6. Hi Sue, I don’t have much time for politicians, and I think I learn enough about them from the media. I have read a few and Obama was quite good. I rather read a biography or memoir about people who interest me. I have just finished reading The Man in the Red Coat by Julian Barnes (a terrific writer). It is about the “Belle Epoque France”, before WW1. Politics plays a very small role in this witty story about people and influences of that time. A much better read that one about politics or politicians.

    • I understand completely Meg. Mostly I feel the same about reading biographies about people who interest me, though sometimes it is the era as much as the person that might interest me which is where political biographies occasionally attract me.

  7. It hurts to miss an MM but Monday night … anyway I’m home now, till Sunday at least (so I might miss another one). My first response was I have read just one biog of a politician – King O’Malley: American Bounder (and founder of Canberra), and then I thought ok, maybe two – Dad gave me and I read a biography of the Duke of Wellington as Prime Minister (somewhere during Queen Victoria the Brits got to their current system and the how still fascinates/mystifies me). And now a third, and certainly the most enjoyable, comes to mind – Mango Chutney’s two part, living with Pauline Hanson.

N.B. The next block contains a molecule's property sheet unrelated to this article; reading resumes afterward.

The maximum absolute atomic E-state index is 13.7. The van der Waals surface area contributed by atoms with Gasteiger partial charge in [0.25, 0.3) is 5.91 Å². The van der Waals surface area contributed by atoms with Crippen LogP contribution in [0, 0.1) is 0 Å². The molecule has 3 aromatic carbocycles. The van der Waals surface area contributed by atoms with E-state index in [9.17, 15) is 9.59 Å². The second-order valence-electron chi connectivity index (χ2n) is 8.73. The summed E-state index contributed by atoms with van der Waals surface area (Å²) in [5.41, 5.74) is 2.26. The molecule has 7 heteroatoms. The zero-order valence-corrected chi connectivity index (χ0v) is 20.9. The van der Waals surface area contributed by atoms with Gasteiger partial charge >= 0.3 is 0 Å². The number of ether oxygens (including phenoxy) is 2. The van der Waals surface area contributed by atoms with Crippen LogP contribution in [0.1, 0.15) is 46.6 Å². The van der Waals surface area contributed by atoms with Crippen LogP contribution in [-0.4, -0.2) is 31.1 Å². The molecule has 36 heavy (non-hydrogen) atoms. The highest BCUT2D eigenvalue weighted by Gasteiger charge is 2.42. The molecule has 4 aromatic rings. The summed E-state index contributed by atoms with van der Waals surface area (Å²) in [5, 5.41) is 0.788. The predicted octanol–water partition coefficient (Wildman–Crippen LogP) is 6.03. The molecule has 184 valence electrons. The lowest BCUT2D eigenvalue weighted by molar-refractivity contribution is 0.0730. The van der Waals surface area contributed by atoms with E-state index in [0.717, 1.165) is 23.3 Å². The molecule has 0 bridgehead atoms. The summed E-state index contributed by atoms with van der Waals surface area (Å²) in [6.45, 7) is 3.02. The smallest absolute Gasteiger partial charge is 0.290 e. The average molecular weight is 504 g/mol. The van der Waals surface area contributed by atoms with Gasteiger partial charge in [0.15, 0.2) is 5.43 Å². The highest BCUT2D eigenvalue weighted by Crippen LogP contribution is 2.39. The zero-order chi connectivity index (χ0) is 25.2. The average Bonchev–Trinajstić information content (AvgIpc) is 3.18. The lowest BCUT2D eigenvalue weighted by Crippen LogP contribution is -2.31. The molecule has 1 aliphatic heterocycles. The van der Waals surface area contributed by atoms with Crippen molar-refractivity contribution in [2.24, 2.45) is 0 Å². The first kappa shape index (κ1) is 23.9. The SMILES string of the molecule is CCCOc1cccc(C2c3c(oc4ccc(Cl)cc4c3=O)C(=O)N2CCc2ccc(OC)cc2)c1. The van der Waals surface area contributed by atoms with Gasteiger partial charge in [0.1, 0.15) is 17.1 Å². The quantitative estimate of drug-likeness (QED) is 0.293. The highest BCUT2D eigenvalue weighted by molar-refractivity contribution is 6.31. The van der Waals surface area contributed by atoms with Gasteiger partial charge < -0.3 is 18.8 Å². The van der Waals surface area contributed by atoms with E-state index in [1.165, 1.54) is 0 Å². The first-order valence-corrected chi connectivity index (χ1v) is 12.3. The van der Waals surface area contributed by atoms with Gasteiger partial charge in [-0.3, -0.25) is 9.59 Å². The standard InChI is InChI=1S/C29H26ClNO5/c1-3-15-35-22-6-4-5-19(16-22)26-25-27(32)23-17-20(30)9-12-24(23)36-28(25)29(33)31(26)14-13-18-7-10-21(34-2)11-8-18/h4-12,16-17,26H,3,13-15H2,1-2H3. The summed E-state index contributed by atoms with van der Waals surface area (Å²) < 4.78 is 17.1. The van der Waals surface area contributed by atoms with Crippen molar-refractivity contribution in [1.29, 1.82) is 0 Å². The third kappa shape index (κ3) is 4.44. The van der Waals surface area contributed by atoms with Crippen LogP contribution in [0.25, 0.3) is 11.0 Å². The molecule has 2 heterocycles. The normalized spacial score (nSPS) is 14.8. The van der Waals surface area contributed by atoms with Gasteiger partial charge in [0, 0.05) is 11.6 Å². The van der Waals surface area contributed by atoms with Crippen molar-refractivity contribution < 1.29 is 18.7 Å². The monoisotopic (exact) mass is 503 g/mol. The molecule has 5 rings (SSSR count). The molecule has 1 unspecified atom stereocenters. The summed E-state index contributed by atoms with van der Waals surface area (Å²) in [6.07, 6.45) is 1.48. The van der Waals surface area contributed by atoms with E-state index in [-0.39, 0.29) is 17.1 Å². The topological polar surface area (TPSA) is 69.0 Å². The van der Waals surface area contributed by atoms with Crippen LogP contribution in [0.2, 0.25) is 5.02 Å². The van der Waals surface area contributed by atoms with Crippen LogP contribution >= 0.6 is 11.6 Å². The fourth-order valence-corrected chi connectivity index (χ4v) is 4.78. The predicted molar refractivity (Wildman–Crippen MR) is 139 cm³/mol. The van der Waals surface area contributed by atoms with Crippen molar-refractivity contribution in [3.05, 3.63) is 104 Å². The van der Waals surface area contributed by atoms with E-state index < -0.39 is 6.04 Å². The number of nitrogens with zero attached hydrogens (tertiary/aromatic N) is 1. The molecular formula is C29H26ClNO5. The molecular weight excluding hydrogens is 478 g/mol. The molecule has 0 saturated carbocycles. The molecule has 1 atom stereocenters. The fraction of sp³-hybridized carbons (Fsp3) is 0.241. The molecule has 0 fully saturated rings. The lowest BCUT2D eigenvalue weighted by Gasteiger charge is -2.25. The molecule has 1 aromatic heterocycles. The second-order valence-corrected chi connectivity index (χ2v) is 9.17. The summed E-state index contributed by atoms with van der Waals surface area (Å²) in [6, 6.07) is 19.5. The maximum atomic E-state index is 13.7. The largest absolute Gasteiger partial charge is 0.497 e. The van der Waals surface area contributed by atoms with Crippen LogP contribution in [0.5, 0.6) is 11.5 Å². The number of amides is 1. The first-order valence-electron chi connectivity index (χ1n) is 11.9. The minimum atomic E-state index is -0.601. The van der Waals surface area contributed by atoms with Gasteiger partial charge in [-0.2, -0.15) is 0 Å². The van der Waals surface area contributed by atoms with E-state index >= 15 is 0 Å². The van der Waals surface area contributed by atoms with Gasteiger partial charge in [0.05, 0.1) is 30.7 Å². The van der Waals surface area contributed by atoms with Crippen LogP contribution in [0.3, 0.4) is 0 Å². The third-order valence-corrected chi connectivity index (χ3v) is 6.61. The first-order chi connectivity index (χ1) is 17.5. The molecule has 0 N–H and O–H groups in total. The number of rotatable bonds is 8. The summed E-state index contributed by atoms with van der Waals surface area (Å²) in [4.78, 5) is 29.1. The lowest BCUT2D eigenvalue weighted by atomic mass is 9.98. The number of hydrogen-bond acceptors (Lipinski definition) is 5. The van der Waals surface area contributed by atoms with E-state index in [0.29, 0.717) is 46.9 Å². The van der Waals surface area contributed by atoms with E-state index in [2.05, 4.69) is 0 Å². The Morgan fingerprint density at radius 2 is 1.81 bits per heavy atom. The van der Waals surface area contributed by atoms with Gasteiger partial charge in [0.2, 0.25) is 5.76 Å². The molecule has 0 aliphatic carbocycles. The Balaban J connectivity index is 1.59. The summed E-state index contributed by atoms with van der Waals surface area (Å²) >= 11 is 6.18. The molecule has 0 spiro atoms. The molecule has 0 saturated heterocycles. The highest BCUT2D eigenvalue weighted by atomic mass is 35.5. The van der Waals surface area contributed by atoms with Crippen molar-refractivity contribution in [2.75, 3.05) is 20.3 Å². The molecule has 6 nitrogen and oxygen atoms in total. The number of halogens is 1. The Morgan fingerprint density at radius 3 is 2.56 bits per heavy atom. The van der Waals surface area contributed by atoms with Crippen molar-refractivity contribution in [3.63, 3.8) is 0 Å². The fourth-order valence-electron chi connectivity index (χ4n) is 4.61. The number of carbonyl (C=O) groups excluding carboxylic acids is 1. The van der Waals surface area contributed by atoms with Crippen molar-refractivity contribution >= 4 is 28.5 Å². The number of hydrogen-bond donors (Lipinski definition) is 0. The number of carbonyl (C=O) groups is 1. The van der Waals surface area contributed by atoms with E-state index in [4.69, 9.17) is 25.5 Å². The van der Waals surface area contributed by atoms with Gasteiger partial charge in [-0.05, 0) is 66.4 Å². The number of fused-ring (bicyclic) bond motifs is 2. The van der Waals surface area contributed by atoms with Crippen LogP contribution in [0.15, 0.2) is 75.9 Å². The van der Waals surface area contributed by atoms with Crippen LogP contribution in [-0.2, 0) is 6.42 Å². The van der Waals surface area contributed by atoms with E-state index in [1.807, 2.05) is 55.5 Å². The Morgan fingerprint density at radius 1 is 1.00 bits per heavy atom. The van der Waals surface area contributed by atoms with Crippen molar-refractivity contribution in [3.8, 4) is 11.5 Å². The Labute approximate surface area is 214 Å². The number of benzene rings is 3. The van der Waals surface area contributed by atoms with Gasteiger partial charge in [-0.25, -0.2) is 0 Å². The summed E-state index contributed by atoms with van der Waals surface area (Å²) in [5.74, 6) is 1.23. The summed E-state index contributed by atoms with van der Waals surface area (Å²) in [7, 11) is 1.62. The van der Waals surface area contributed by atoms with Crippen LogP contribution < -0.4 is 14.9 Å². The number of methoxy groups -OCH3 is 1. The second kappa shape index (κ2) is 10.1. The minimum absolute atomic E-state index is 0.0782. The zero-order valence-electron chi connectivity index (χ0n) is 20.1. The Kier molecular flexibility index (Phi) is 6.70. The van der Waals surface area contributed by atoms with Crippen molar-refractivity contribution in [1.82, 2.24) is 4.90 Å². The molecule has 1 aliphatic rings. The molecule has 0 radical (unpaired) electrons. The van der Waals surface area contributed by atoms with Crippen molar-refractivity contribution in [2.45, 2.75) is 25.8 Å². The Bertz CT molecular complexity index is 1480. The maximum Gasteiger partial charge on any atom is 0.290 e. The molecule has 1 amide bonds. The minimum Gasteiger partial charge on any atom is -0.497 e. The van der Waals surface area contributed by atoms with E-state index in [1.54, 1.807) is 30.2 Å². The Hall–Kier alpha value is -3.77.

• I did notice your absence given you are often one of the first to comment, Bill. I hope your Monday night was OK.

      I have heard of course of King O’Malley (particularly since the suburb of O’Malley is near mine) but haven’t read much about about him. Love your comment on the British political system. How America got its system also mystifies and fascinates I think! But oh dear, Living with Pauline Hanson? Are you having me on? Mango Chutney? I believe you are …

      • Margo Kingston wrote a quite famous book and follow up about being on the election trail with our own orange idiot. Blame Phillip Adams for ‘Mango Chutney’.
        Monday was just the first night of a trip home. And, no rest for people who are expected to be out of iso by xmas morning, tomorrow I’ll be on my way again.

        • Ah, I wondered if it was Margo Kingston’s book you were referring to! Thanks for the clarification.

          And I hope you have had enough rest. I truly don’t know how you do it.